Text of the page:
- The Washington Times - Monday, January 5, 2004


State lawmakers, still struggling with money worries, head back to work to deal with some tricky problems — Medicaid cuts, higher education funding, and whether to allow more gambling among them.

Finding solutions will be tough, and made that much harder by lawmakers keeping one eye on the fall elections.

Some states — especially in the manufacturing-heavy Midwest — are struggling with the same economic difficulties that saw higher taxes and widespread cuts the last three years.

Though Michigan resolved a $2.5 billion deficit last year, it could be as much as $900 million short again this year. South Carolina, Maryland, Georgia and California are among other states already seeing cash problems emerge.

Legislators in states where the economy is improving, meanwhile, can face unrealistic hopes.

“There’s clearly a couple of years worth of pent-up demand,” said Greg Patterson, spokesman for Delaware Gov. Ruth Ann Minner, a Democrat. “It’s not a license to go and start on a spending spree.”

With health care driving a big share of government costs, states continue to target Medicaid, the joint state-federal health insurance program for the poor.

New Mexico is looking at lowering Medicaid payments to doctors and cutting back services, while Tennessee Gov. Phil Bredesen, a Democrat, has promised a major overhaul. Oklahoma Gov. Brad Henry, a Democrat, wants a program to insure people that Medicaid doesn’t cover.

Prescription drugs, particularly the draw of cheaper drugs in Canada, is a pressing issue for many states, including Illinois and Minnesota.

Several states are turning to gambling to solve budget problems, with Delaware, Maryland, Iowa and Oklahoma all considering games of chance that range from slot machines to river casinos.

But this year’s debates won’t be only about money.

Wisconsin, worrying about lawsuits over obesity, will debate a measure to exempt the food industry from civil claims by people who are overweight.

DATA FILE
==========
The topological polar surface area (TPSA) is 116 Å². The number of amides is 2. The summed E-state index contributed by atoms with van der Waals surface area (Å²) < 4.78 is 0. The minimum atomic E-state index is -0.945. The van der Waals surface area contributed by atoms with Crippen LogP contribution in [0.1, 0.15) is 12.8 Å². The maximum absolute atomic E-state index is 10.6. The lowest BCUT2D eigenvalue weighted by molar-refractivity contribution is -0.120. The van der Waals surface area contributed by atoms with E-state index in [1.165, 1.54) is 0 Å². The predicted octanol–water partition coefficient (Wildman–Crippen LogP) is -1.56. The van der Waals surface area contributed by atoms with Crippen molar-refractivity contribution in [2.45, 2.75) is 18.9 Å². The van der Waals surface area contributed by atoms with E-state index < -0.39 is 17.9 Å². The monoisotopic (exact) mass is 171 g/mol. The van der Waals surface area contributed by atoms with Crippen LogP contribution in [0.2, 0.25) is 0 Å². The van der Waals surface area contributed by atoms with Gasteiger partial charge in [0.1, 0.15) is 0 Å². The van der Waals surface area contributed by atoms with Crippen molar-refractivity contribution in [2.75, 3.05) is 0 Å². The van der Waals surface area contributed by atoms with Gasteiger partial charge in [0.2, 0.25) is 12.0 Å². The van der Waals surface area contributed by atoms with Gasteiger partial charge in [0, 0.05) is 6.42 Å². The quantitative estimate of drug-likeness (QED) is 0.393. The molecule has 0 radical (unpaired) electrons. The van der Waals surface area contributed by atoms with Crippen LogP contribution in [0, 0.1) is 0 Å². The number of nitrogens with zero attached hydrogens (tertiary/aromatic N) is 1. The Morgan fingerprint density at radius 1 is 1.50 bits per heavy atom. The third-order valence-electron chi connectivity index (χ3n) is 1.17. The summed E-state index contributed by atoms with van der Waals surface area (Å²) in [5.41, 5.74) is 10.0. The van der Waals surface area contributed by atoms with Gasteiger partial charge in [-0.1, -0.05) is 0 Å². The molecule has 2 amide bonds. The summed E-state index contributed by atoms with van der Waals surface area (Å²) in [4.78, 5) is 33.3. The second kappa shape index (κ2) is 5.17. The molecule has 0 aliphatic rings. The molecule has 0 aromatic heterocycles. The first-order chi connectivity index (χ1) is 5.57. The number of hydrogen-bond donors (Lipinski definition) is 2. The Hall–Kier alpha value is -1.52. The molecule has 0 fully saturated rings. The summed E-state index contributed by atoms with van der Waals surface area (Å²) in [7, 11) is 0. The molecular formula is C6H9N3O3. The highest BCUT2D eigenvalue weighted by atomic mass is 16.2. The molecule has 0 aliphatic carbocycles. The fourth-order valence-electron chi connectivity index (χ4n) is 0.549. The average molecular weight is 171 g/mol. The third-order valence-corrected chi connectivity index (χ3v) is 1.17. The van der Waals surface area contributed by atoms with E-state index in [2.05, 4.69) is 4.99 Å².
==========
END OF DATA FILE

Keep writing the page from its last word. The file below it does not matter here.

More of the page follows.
“The people who are claiming to be victims here are maybe victims of their own environment,” said Wisconsin state Sen. Scott Fitzgerald, a Republican. “I’m not going to make any kind of judgment on people who are overweight; I could stand to lose about 15 pounds myself.”

Georgia Gov. Sonny Perdue, a Republican, wants a constitutional amendment so the state can pay faith-based organizations to provide services to the poor.

Education remains a top concern in many states. Georgia is looking at tightening requirements on its popular college scholarship program, while Colorado is discussing consolidating functions at its colleges. Maryland is hoping to slow the growth in tuition. Washington is working on a major funding overhaul for K-12 and higher education.

New York and Florida are both struggling to meet orders — from courts or initiatives — that demand more spending on K-12 education.

Legislatures also can shine a light on some of the stranger developments in society. A device intended for police officers’ use that can make traffic lights turn from red to green has wound up on the Internet — and authorities don’t like it.

“For the average person to have it is ludicrous,” said Indiana state Sen. Tom Wyss, a Republican who says fines should be raised from $500 to $10,000, plus jail time, for anyone who buys or sells the infrared device.

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